Even those who speak English have a tough time understanding this form. Most don’t realize that a first conviction for refusal means no less than a seven month loss of license.

Prior to this decision, courts examining this issue had held that it was not necessary for the Standard Form to be read in the suspect’s language before charging the individual with refusal. The reasoning behind this being that, under this State’s implied consent laws (NJSA 39:4-50.2) a person who applies for and receives a NJ driver’s license has, in essence, already agreed that he/she has an obligation to submit to a chemical test if arrested for DWI. The only requirement is that police read the standard form, in English, to the suspect. One could think of it like a contract you sign with the State when you get your license. Nonetheless, prior to being charged with refusal, the police must inform you of the consequences of doing so.

Not all DWI offenses are alike. The facts and circumstances of any NJ driving while intoxicated offense will determine the possible penalties the defendant faces. For example, many are unaware that if you were involved in a motor vehicle accident while DWI, you can be charged with an indictable offense called assault by auto, and face up to 18 months in prison. This is in addition to the any other charges. All that is required in most circumstances is for the driver of the other vehicle to complain of any pain what so ever, and it is likely the police will charged you with this offense.

Even more serious is a circumstance where a defendant is driving while intoxicated with children in the car. In that case, the state can file 2nd degree child endangerment charges and the defendant will be facing up to ten years in state prison. I can tell you from experience that the state does not back off these charges easily, and an initial plea offer will include an extended state prison sentence recommendation. These charges may be filed even when no one is injured. The mere act of DWI with children in the car can trigger the complaint.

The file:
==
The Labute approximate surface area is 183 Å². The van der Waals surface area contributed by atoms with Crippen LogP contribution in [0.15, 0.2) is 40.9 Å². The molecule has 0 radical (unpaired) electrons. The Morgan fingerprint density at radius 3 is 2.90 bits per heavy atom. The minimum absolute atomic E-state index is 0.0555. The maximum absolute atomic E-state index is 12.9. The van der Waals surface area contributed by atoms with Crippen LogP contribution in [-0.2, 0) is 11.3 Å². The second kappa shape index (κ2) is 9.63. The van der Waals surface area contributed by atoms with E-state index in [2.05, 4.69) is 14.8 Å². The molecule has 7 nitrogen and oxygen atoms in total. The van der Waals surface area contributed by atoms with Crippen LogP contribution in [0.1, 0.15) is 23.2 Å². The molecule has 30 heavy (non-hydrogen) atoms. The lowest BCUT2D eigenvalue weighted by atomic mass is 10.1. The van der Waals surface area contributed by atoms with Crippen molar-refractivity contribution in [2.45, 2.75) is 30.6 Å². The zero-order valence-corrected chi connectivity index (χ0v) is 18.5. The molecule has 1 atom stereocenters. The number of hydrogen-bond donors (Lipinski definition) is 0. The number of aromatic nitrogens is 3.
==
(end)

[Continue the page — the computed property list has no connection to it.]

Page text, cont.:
Other enhancement scenarios include school zone offenses and driving while on the suspended list while intoxicated. There are others, but these are more common.

For any individual charged with DWI after January 15, 2010, take note…if you are facing a first conviction for DWI, and your BAC was .15 or above, or you are facing a refusal offense, or second or subsequent DWI charge, you will also be facing the mandatory imposition of an ignition interlock system on any car that is primarily operated by you. If the BAC is .15 or above, upon conviction, the interlock system will be ordered for not only the period of suspension, but also for up to a year following the reinstatement of your license.

The installation and monitoring process is expensive and further exacerbates the already oppressive DWI penalty structure. Additionally, whether a car is primarily operated by the defendant is somewhat of an elastic term and some judges have ordered that the ignition interlock be installed on “family”cars that the defendant has access to. This can produce some odd situations, like your 75 yr old mother who lives with you having this contraption installed on her car.

The MVC website has the new ignition interlock laws posted on their site. The recent changes to these requirements further motivates the individual charged with DWI to fight the charge to the fullest.